Sir Robert Sydney Murray, CBE (born 3 August 1946, Consett, County Durham) is a businessman and former chairman of Sunderland AFC. An accountant by trade, he made his fortune through the growth and sale of the Spring Ram kitchen manufacturing company.
He became chairman of Sunderland AFC in 1986, replacing the motor magnate Sir Tom Cowie.
Murray's first season as chairman ended with the dismissal of manager Lawrie McMenemy and the club's relegation to the Third Division for the first time in their history. A revival saw Sunderland reach the First Division in 1990, only to be relegated after one season. They did not return to the top division until 1996, though they did reach the FA Cup final in 1992 and lost 2-0 to Liverpool.
By 1991, Murray was investigating the possibility of building a new stadium for Sunderland to replace the aging Roker Park; after plans to build a stadium near the Nissan car factory failed, he turned his attention to the former Monkwearmouth colliery site on the banks of the River Wear, which became available with the colliery's closure in December 1993. His funds went towards the new Stadium of Light, which opened on the Monkwearmouth colliery site in July 1997 with an all-seater capacity of more than 42,000 (which within a few years was increased to more than 48,000).
In seasons 1999/2000 and 2000/01 Sunderland finished seventh in the Premiership but Murray became unpopular when Sunderland were relegated in 2003 with a then record low of 19 points as well as debts of nearly £30 million. Promotion was gained two years later but Murray was criticised again as Sunderland endured a poor season back in the Premiership.
Sunderland had progressed well during the final 11 seasons of Murray's ownership. They never finished below third place in the league's second tier; whereas the club had finished below this position 7 times in Murray's first 9 seasons as chairman.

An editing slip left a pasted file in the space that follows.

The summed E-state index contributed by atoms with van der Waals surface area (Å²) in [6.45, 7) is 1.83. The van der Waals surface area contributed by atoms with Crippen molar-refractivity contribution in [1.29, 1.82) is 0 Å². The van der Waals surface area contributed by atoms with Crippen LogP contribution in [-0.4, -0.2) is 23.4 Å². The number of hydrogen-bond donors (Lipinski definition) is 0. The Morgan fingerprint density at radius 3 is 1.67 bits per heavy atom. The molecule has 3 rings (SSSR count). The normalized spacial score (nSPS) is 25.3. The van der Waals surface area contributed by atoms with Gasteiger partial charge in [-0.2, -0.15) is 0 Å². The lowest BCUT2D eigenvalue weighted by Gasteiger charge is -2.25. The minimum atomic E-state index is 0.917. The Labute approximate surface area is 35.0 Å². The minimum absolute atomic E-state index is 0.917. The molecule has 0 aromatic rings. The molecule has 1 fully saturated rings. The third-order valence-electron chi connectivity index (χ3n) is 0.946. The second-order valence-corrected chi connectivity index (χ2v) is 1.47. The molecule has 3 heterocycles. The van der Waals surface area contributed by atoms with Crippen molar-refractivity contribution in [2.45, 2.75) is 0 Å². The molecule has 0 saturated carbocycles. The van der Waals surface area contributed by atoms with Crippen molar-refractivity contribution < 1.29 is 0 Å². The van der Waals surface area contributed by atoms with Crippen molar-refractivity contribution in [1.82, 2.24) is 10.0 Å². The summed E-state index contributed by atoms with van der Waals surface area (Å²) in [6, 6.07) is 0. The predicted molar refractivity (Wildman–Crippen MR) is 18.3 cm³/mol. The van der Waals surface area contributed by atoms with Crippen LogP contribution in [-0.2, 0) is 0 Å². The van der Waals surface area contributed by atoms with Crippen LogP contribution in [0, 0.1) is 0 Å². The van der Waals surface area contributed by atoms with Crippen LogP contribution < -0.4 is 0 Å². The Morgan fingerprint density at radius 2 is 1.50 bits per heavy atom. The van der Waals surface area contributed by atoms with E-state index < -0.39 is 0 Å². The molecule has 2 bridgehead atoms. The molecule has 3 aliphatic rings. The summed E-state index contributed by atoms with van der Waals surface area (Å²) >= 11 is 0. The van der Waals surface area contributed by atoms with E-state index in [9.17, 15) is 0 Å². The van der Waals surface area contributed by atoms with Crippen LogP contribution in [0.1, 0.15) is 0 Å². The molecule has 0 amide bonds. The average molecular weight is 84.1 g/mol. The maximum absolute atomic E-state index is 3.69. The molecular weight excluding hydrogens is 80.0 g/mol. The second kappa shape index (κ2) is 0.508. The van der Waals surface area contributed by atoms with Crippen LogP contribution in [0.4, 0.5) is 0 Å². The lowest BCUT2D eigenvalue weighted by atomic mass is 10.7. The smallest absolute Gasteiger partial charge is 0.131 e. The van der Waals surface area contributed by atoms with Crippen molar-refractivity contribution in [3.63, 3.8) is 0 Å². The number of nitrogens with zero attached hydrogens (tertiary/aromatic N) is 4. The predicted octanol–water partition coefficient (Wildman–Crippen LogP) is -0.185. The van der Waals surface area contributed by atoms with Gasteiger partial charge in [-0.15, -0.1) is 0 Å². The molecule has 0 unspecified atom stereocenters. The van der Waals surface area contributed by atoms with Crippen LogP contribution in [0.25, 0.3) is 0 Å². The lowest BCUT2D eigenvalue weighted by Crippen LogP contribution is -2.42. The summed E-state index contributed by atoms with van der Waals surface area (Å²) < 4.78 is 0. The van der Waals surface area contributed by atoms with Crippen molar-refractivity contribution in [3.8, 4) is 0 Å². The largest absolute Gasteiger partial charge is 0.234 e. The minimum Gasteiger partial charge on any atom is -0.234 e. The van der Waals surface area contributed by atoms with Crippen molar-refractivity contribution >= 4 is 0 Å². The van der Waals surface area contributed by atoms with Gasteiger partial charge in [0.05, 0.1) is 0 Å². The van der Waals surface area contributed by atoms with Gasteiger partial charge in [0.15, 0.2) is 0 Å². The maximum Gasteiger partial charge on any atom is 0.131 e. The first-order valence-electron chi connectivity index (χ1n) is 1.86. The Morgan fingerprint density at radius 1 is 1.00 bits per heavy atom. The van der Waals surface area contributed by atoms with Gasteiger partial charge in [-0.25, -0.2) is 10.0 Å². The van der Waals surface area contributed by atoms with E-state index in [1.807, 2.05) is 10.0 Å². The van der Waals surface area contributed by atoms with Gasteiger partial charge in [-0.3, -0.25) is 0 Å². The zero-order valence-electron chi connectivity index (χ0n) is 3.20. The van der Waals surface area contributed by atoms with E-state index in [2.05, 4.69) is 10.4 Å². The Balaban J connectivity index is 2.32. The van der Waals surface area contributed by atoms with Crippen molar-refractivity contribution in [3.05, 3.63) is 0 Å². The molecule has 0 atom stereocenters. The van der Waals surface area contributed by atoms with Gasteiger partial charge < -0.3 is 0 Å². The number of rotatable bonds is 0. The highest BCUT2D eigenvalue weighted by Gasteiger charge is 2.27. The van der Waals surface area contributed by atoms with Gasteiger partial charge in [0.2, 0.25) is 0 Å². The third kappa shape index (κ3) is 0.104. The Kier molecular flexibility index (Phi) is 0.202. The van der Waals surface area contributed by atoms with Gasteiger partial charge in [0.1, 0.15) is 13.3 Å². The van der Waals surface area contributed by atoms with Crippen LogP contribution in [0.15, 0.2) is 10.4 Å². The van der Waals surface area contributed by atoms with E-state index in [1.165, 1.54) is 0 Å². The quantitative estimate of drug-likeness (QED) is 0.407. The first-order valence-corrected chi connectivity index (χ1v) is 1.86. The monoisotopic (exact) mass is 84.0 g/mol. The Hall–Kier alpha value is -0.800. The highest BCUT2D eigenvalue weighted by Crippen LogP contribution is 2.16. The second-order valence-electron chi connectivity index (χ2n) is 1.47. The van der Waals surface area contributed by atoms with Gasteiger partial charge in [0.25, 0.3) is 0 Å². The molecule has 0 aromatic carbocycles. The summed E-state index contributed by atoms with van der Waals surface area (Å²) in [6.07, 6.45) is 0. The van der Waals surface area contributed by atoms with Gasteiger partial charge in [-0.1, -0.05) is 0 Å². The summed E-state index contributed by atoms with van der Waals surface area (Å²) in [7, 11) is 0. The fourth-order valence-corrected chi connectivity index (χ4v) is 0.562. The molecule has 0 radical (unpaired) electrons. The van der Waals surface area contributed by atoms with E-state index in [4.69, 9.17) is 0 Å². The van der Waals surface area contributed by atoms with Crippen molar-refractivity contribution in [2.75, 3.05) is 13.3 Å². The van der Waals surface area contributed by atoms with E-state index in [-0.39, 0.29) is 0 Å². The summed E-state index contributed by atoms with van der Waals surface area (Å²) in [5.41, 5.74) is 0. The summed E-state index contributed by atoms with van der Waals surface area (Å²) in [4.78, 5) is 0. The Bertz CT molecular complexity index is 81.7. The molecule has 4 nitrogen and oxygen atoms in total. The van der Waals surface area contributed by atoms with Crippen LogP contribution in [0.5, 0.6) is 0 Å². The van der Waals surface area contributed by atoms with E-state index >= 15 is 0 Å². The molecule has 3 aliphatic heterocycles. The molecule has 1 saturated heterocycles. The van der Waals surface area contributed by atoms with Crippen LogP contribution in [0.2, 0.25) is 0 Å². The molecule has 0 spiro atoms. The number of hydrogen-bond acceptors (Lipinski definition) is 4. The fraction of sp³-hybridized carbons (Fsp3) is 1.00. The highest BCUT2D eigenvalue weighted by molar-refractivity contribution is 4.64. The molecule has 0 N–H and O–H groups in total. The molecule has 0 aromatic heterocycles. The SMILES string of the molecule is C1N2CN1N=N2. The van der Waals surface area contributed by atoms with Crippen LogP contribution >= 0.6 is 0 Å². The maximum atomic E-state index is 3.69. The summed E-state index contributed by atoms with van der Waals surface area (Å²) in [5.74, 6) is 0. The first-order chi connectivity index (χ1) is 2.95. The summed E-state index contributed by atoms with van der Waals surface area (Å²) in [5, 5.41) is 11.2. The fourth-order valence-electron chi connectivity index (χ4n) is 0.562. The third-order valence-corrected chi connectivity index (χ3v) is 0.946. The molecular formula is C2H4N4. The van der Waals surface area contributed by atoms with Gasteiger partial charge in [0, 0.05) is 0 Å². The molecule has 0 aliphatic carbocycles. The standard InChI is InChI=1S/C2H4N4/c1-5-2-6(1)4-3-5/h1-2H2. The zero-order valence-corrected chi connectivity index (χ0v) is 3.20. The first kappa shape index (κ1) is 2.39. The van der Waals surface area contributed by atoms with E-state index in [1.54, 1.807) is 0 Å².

Murray had stated that he was willing to sell his shares in the club if an investor demonstrated a willingness to invest considerable money in the club - not simply purchase his shares. In 2006 former player Niall Quinn made an offer for the club, backed by a consortium of Irish businessmen. In order to for this to proceed Murray resigned as chairman, enabling the Drumaville Consortium takeover to occur, although he remained on the board in the interim.
At a press conference on 28 June 2006 he confirmed that the club would be sold to Quinn's consortium for £10 million . Murray received £5.7 million of the total, although he has stated that the extensive negotiations were in order to ensure the bid was in the interests of the club and not, as speculated by the press, for his own financial gain. This assertion was supported by the relatively low price at which he allowed his controlling stake to be bought. On 3 July 2006 the Drumaville Consortium bid was officially confirmed and the offer of £10 million accepted, with Quinn having the unusual dual role of club Chairman and Acting Manager. Murray was appointed as the club's Life President by the new owners.
He was knighted in the 2010 Queen's Birthday Honours.
In October 2012, Sir Bob was announced as the new chancellor of Leeds Beckett University.